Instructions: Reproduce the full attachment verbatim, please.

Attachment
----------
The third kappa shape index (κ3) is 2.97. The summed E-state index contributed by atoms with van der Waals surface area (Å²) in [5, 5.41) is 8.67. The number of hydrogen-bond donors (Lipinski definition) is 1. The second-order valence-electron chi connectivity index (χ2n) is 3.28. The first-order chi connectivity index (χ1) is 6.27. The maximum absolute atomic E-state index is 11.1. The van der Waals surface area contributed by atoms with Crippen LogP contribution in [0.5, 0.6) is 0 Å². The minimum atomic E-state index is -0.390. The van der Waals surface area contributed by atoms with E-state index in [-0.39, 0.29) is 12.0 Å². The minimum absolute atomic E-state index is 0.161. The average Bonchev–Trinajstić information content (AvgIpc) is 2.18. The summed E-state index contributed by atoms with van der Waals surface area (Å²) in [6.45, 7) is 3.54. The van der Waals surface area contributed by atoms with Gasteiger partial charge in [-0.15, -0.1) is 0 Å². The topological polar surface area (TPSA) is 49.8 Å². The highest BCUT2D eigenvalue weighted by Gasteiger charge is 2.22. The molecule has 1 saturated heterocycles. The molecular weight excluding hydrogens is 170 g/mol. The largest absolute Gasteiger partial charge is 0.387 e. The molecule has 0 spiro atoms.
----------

The third kappa shape index (κ3) is 2.97. The summed E-state index contributed by atoms with van der Waals surface area (Å²) in [5, 5.41) is 8.67. The number of hydrogen-bond donors (Lipinski definition) is 1. The second-order valence-electron chi connectivity index (χ2n) is 3.28. The first-order chi connectivity index (χ1) is 6.27. The maximum absolute atomic E-state index is 11.1. The van der Waals surface area contributed by atoms with Crippen LogP contribution in [0.5, 0.6) is 0 Å². The minimum atomic E-state index is -0.390. The van der Waals surface area contributed by atoms with E-state index in [-0.39, 0.29) is 12.0 Å². The minimum absolute atomic E-state index is 0.161. The average Bonchev–Trinajstić information content (AvgIpc) is 2.18. The summed E-state index contributed by atoms with van der Waals surface area (Å²) in [6.45, 7) is 3.54. The van der Waals surface area contributed by atoms with Gasteiger partial charge in [-0.15, -0.1) is 0 Å². The topological polar surface area (TPSA) is 49.8 Å². The highest BCUT2D eigenvalue weighted by Gasteiger charge is 2.22. The molecule has 1 saturated heterocycles. The molecular weight excluding hydrogens is 170 g/mol. The largest absolute Gasteiger partial charge is 0.387 e. The molecule has 0 spiro atoms.